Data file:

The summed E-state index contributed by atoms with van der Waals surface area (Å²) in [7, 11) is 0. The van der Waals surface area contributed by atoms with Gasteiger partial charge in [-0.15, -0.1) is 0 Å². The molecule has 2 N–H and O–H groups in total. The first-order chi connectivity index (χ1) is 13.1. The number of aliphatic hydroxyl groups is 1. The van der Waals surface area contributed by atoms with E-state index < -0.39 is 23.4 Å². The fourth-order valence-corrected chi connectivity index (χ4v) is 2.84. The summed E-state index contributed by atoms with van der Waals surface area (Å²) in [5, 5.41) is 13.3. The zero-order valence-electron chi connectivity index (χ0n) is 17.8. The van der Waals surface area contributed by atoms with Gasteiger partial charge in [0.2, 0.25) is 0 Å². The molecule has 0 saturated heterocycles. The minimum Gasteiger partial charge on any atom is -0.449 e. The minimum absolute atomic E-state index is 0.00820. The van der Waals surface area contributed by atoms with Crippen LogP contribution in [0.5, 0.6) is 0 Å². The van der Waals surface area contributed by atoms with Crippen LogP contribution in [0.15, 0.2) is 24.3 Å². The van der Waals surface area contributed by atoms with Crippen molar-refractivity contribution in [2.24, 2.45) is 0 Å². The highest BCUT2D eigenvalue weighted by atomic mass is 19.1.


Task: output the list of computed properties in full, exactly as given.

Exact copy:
The summed E-state index contributed by atoms with van der Waals surface area (Å²) in [7, 11) is 0. The van der Waals surface area contributed by atoms with Gasteiger partial charge in [-0.15, -0.1) is 0 Å². The molecule has 2 N–H and O–H groups in total. The first-order chi connectivity index (χ1) is 13.1. The number of aliphatic hydroxyl groups is 1. The van der Waals surface area contributed by atoms with E-state index < -0.39 is 23.4 Å². The fourth-order valence-corrected chi connectivity index (χ4v) is 2.84. The summed E-state index contributed by atoms with van der Waals surface area (Å²) in [5, 5.41) is 13.3. The zero-order valence-electron chi connectivity index (χ0n) is 17.8. The van der Waals surface area contributed by atoms with Gasteiger partial charge in [0.2, 0.25) is 0 Å². The molecule has 0 saturated heterocycles. The minimum Gasteiger partial charge on any atom is -0.449 e. The minimum absolute atomic E-state index is 0.00820. The van der Waals surface area contributed by atoms with Crippen LogP contribution in [0.5, 0.6) is 0 Å². The van der Waals surface area contributed by atoms with Crippen LogP contribution in [0.15, 0.2) is 24.3 Å². The van der Waals surface area contributed by atoms with Crippen molar-refractivity contribution in [2.24, 2.45) is 0 Å². The highest BCUT2D eigenvalue weighted by atomic mass is 19.1.